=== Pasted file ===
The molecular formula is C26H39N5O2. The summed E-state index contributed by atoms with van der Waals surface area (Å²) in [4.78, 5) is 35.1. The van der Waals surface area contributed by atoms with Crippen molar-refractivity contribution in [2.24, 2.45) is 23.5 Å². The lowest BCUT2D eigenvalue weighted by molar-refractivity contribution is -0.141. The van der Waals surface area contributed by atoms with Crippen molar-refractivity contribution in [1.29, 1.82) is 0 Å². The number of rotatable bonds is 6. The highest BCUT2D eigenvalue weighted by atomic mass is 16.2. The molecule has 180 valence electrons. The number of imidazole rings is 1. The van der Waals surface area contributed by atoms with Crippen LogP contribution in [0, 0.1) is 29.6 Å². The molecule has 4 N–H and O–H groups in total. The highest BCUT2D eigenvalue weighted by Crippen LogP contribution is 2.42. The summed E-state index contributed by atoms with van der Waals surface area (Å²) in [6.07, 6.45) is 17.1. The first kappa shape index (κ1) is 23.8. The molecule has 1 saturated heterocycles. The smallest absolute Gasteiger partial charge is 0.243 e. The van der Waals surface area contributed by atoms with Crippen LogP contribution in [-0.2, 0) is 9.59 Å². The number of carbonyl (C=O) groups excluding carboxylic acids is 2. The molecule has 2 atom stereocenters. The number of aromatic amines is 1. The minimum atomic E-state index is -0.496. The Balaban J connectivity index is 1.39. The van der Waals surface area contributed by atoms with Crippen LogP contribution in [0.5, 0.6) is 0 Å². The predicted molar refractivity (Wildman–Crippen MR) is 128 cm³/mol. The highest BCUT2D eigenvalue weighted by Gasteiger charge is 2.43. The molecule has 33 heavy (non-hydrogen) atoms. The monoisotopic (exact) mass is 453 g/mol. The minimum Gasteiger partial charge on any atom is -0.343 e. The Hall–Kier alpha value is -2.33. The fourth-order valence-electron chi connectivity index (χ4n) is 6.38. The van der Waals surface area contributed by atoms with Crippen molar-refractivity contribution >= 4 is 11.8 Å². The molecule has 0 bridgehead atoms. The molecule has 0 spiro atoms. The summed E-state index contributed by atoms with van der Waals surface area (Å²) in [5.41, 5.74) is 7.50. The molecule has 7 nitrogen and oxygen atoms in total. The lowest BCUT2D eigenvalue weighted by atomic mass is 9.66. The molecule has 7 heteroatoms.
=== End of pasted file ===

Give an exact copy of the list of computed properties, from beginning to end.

The molecular formula is C26H39N5O2. The summed E-state index contributed by atoms with van der Waals surface area (Å²) in [4.78, 5) is 35.1. The van der Waals surface area contributed by atoms with Crippen molar-refractivity contribution in [2.24, 2.45) is 23.5 Å². The lowest BCUT2D eigenvalue weighted by molar-refractivity contribution is -0.141. The van der Waals surface area contributed by atoms with Crippen molar-refractivity contribution in [1.29, 1.82) is 0 Å². The number of rotatable bonds is 6. The highest BCUT2D eigenvalue weighted by atomic mass is 16.2. The molecule has 180 valence electrons. The number of imidazole rings is 1. The van der Waals surface area contributed by atoms with Crippen LogP contribution in [0, 0.1) is 29.6 Å². The molecule has 4 N–H and O–H groups in total. The highest BCUT2D eigenvalue weighted by Crippen LogP contribution is 2.42. The summed E-state index contributed by atoms with van der Waals surface area (Å²) in [6.07, 6.45) is 17.1. The first kappa shape index (κ1) is 23.8. The molecule has 1 saturated heterocycles. The smallest absolute Gasteiger partial charge is 0.243 e. The van der Waals surface area contributed by atoms with Crippen LogP contribution in [-0.2, 0) is 9.59 Å². The number of carbonyl (C=O) groups excluding carboxylic acids is 2. The molecule has 2 atom stereocenters. The number of aromatic amines is 1. The minimum atomic E-state index is -0.496. The Balaban J connectivity index is 1.39. The van der Waals surface area contributed by atoms with Crippen LogP contribution in [0.5, 0.6) is 0 Å². The predicted molar refractivity (Wildman–Crippen MR) is 128 cm³/mol. The highest BCUT2D eigenvalue weighted by Gasteiger charge is 2.43. The molecule has 33 heavy (non-hydrogen) atoms. The monoisotopic (exact) mass is 453 g/mol. The minimum Gasteiger partial charge on any atom is -0.343 e. The Hall–Kier alpha value is -2.33. The fourth-order valence-electron chi connectivity index (χ4n) is 6.38. The van der Waals surface area contributed by atoms with Crippen molar-refractivity contribution >= 4 is 11.8 Å². The molecule has 0 bridgehead atoms. The molecule has 0 spiro atoms. The summed E-state index contributed by atoms with van der Waals surface area (Å²) in [5.41, 5.74) is 7.50. The molecule has 7 nitrogen and oxygen atoms in total. The lowest BCUT2D eigenvalue weighted by atomic mass is 9.66. The molecule has 7 heteroatoms.